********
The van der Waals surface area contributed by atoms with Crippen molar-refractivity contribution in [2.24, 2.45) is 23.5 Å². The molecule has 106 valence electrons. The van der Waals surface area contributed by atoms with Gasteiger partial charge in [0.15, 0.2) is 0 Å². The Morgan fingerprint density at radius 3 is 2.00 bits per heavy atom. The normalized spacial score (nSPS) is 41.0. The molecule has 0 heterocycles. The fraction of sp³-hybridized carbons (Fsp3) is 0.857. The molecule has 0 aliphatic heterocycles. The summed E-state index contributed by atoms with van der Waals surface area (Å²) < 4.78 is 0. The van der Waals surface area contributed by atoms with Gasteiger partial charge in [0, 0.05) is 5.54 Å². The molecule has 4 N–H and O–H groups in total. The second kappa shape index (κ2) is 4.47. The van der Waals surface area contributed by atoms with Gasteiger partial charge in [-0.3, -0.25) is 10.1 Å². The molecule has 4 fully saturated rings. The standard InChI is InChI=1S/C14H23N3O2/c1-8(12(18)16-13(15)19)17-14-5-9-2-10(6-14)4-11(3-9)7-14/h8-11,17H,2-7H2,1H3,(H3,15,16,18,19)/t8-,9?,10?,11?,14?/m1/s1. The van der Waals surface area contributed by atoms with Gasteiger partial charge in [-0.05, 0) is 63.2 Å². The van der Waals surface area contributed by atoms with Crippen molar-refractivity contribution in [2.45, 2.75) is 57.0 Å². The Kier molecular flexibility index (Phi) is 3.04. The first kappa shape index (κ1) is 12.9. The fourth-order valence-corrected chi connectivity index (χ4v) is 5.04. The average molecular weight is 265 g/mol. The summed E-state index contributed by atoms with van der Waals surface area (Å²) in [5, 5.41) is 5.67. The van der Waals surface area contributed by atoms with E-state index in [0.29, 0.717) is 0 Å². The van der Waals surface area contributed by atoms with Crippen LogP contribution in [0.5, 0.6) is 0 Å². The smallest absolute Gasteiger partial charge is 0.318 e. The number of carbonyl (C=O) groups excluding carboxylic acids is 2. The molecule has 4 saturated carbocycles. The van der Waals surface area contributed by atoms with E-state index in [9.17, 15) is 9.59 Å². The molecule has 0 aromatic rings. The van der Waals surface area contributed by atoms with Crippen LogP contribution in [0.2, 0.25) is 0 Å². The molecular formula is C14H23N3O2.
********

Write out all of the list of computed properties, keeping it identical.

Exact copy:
The van der Waals surface area contributed by atoms with Crippen molar-refractivity contribution in [2.24, 2.45) is 23.5 Å². The molecule has 106 valence electrons. The van der Waals surface area contributed by atoms with Gasteiger partial charge in [0.15, 0.2) is 0 Å². The Morgan fingerprint density at radius 3 is 2.00 bits per heavy atom. The normalized spacial score (nSPS) is 41.0. The molecule has 0 heterocycles. The fraction of sp³-hybridized carbons (Fsp3) is 0.857. The molecule has 0 aliphatic heterocycles. The summed E-state index contributed by atoms with van der Waals surface area (Å²) < 4.78 is 0. The van der Waals surface area contributed by atoms with Gasteiger partial charge in [0, 0.05) is 5.54 Å². The molecule has 4 N–H and O–H groups in total. The second kappa shape index (κ2) is 4.47. The van der Waals surface area contributed by atoms with Gasteiger partial charge in [-0.3, -0.25) is 10.1 Å². The molecule has 4 fully saturated rings. The standard InChI is InChI=1S/C14H23N3O2/c1-8(12(18)16-13(15)19)17-14-5-9-2-10(6-14)4-11(3-9)7-14/h8-11,17H,2-7H2,1H3,(H3,15,16,18,19)/t8-,9?,10?,11?,14?/m1/s1. The van der Waals surface area contributed by atoms with Gasteiger partial charge in [-0.05, 0) is 63.2 Å². The van der Waals surface area contributed by atoms with Crippen molar-refractivity contribution in [2.45, 2.75) is 57.0 Å². The Kier molecular flexibility index (Phi) is 3.04. The first kappa shape index (κ1) is 12.9. The fourth-order valence-corrected chi connectivity index (χ4v) is 5.04. The average molecular weight is 265 g/mol. The summed E-state index contributed by atoms with van der Waals surface area (Å²) in [5, 5.41) is 5.67. The van der Waals surface area contributed by atoms with E-state index in [0.29, 0.717) is 0 Å². The van der Waals surface area contributed by atoms with Crippen LogP contribution in [0.5, 0.6) is 0 Å². The smallest absolute Gasteiger partial charge is 0.318 e. The number of carbonyl (C=O) groups excluding carboxylic acids is 2. The molecule has 4 saturated carbocycles. The van der Waals surface area contributed by atoms with E-state index in [9.17, 15) is 9.59 Å². The molecule has 0 aromatic rings. The van der Waals surface area contributed by atoms with Crippen LogP contribution in [0.2, 0.25) is 0 Å². The molecular formula is C14H23N3O2.